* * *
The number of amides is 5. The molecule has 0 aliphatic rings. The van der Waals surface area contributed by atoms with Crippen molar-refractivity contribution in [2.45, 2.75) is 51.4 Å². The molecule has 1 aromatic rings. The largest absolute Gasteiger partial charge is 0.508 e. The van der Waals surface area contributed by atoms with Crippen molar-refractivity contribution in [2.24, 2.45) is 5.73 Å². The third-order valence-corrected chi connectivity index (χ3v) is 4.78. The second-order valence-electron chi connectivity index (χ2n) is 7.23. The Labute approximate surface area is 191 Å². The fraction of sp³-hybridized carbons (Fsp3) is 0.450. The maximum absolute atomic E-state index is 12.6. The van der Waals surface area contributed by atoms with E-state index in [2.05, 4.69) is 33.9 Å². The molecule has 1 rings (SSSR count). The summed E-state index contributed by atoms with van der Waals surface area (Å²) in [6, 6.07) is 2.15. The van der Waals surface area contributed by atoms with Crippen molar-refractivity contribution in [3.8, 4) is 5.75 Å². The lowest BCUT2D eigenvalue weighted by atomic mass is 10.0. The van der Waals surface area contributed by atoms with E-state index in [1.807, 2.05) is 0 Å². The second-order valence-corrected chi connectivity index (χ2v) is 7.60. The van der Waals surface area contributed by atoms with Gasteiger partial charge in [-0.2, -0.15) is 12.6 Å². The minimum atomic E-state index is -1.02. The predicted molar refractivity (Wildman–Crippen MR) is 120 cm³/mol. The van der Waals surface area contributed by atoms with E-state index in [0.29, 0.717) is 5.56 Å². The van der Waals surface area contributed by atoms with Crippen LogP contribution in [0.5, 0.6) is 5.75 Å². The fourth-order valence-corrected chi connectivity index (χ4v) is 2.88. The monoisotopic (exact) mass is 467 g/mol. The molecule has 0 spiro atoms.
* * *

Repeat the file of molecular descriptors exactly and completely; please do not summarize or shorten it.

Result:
The number of amides is 5. The molecule has 0 aliphatic rings. The van der Waals surface area contributed by atoms with Crippen molar-refractivity contribution in [2.45, 2.75) is 51.4 Å². The molecule has 1 aromatic rings. The largest absolute Gasteiger partial charge is 0.508 e. The van der Waals surface area contributed by atoms with Crippen molar-refractivity contribution in [2.24, 2.45) is 5.73 Å². The third-order valence-corrected chi connectivity index (χ3v) is 4.78. The second-order valence-electron chi connectivity index (χ2n) is 7.23. The Labute approximate surface area is 191 Å². The fraction of sp³-hybridized carbons (Fsp3) is 0.450. The maximum absolute atomic E-state index is 12.6. The van der Waals surface area contributed by atoms with E-state index in [2.05, 4.69) is 33.9 Å². The molecule has 1 rings (SSSR count). The summed E-state index contributed by atoms with van der Waals surface area (Å²) in [6, 6.07) is 2.15. The van der Waals surface area contributed by atoms with Crippen molar-refractivity contribution in [3.8, 4) is 5.75 Å². The lowest BCUT2D eigenvalue weighted by atomic mass is 10.0. The van der Waals surface area contributed by atoms with E-state index in [1.807, 2.05) is 0 Å². The second-order valence-corrected chi connectivity index (χ2v) is 7.60. The van der Waals surface area contributed by atoms with Gasteiger partial charge in [-0.2, -0.15) is 12.6 Å². The minimum atomic E-state index is -1.02. The predicted molar refractivity (Wildman–Crippen MR) is 120 cm³/mol. The van der Waals surface area contributed by atoms with E-state index in [0.29, 0.717) is 5.56 Å². The van der Waals surface area contributed by atoms with Crippen LogP contribution in [0.5, 0.6) is 5.75 Å². The fourth-order valence-corrected chi connectivity index (χ4v) is 2.88. The monoisotopic (exact) mass is 467 g/mol. The molecule has 0 spiro atoms.